Long Before Buffalo, Anti-Black Hate Crime Was Most Common
WOn Saturday, a gunman attacked a Buffalo grocery store, wounding 3 more people.
But to express shock about whom the shooter targeted—Black people living in one of Buffalo’s blackest communities—during his briefly livestreamed rampage, or why, would be to ignore an often dismissed but largely consistent fact of American life. The FBI has tracked hate crime since 1991 and reported that one consistent pattern is the most frequently targeted victims: Black Americans.
“The pattern is absolutely clear, absolutely overwhelming. And in 2020—that’s the last year we have [numbers from] right now—the FBI data showed we had the worst year ever for anti-Black hate crime,” says Brian Levin, a criminologist and civil rights attorney at California State University San Bernardino’s Center for the Study of Hate and Extremism. Levin is part of a group of researchers that examines multiple aspects of hate crimes. The language Levin uses to describe them is disturbing. “Just like people with cameras getting the hurricane coming in, we’re getting the data on it and it’s severe.”
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As the country publicly declared itself to be in the midst of a racial reckoning, it turns out Black Americans were being hunted and hurt at a level unmatched since 2008—the year that saw the election of the first Black president and an attendant, hate-fueled backlash. 2871 Black Americans were victims of hate crime in 2020. This is the latest year that the FBI reported national hate crime statistics. This number is almost 35% of hate crimes reported to FBI in 2020. What’s more, systems for reporting hate crime have long been flawed and limited in ways known to researchers, suggesting that 2020’s already high numbers fail to capture the full picture.
Monitoring a crisis
Prosecutors have not yet indicated whether they will pursue a hate-crime sentencing enhancement if and when the Buffalo suspect—Payton Gendron, an 18-year-old white man who has pleaded not guilty to murder—goes to trial. However, the violence is a result of a rise in hate-motivated criminality within the United States over the past years. The FBI reported that hate crime has increased over the past ten years in seven cases. In that period, the FBI has seen the highest number of hate crimes against Black victims. White supremacists in America have murdered more Americans than any other extremist group since 2018.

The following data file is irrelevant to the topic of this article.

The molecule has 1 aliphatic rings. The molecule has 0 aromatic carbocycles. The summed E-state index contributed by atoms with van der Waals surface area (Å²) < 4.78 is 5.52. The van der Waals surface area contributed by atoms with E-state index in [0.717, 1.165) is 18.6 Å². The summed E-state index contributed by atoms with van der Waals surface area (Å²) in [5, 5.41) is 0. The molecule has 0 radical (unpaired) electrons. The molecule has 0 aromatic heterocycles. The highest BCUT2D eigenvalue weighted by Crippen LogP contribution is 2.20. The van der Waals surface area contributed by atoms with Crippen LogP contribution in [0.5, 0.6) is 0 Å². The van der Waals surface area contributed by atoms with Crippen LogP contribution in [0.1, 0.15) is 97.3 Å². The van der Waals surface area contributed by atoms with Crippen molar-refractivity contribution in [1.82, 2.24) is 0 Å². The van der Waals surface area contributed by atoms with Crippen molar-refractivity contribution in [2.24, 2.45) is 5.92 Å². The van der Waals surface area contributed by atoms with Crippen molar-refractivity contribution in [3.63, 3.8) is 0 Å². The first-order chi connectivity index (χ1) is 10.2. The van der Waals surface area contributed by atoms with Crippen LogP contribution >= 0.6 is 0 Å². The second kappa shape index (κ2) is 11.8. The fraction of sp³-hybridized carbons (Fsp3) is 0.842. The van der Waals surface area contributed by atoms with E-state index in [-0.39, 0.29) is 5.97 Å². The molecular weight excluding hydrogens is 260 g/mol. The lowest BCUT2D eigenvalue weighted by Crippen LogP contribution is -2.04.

Levin states that hate crimes began growing before the pandemic. But, it has become worse since COVID-19. In 2021, when Levin and his research team analyzed hate crimes reported to police in the nation’s 10 largest cities, residents had suffered through a nearly 55% collective increase in hate crimes overall compared to the previous year. Even though the trends in larger cities were similar, they are still significant.
Philadelphia has 1.5 million residents. The number of hate crimes against all types of people grew faster than other cities. In the city of brotherly love, the home of the Liberty Bell, and the city where the U.S. Constitution was drafted, hate crime grew by 230%, from 44 incidents in 2020 to 145 in 2021, according to data gathered and analyzed by Levin’s team. The rise in anti-Asian hate crimes in 2020, and in 2021 was a significant part of this growth. But the remainder of both years left Black Americans—sometimes targeted for multiple reasons such as sexuality or religion, on top of race—the most frequent victims of hate crime. The FBI’s 2021 data will become public late this summer and its 2022 analysis remains more than a year away. However, information from the major cities so far this year shows that hate crimes reporting is on the rise in New York and Los Angeles.
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Yet, over the past decade, many states that have large Black populations such as Mississippi or Alabama have reported low hate crime numbers. For multiple years, major cities in Florida and Alabama have had zero hate crime reports. In 2020, as in most years, there were no hate crime reports from the majority of American law enforcement agencies.
That doesn’t mean the crimes aren’t happening. BuzzFeed News reported the findings of an FBI investigation in 2018 into 10 cities with zero reports of hate crimes. Reporters found 15 incident records in which descriptions of crime and events were written by officers. These reports indicated that an incident could have been considered a hate-crime. In 2017, a ProPublica investigation found “evidence suggests that many police agencies across the country are not working very hard to count hate crimes.”
Black Americans might be more vulnerable to their suffering going unreported. For the first time, in 2019, more than half—54%—of anti-Black hate crimes were believed to have been reported to police, a Bureau of Justice Statistics survey found. However, by a June 2020 PBS News Hour/ NPR/ Marist poll found that almost as many Black American adults—48%—doubt police treat them the same way that they do white Americans.
Meanwhile, the number of the nation’s nearly 19,000 policing organizations that even participated at all in FBI hate-crime reporting fell from 15,772 in 2019 to 15,138 the next year. In addition, many cities do not have access to or are not prepared to use a new crime-reporting system required by the FBI—an infrastructure problem that Levin foresees affecting the accuracy of crime data for at least the next few years.
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There are some signs that law-enforcement agencies may be taking the right steps to rectify the situation. Some police force officers partner with advocacy groups and communities to make it easier for victims to report their crimes. While there is no set of national standards for hate crime handling, efforts have been made to create gold-standard practice in certain states. Some police forces in large cities have created special teams to handle hate crime investigations and handling.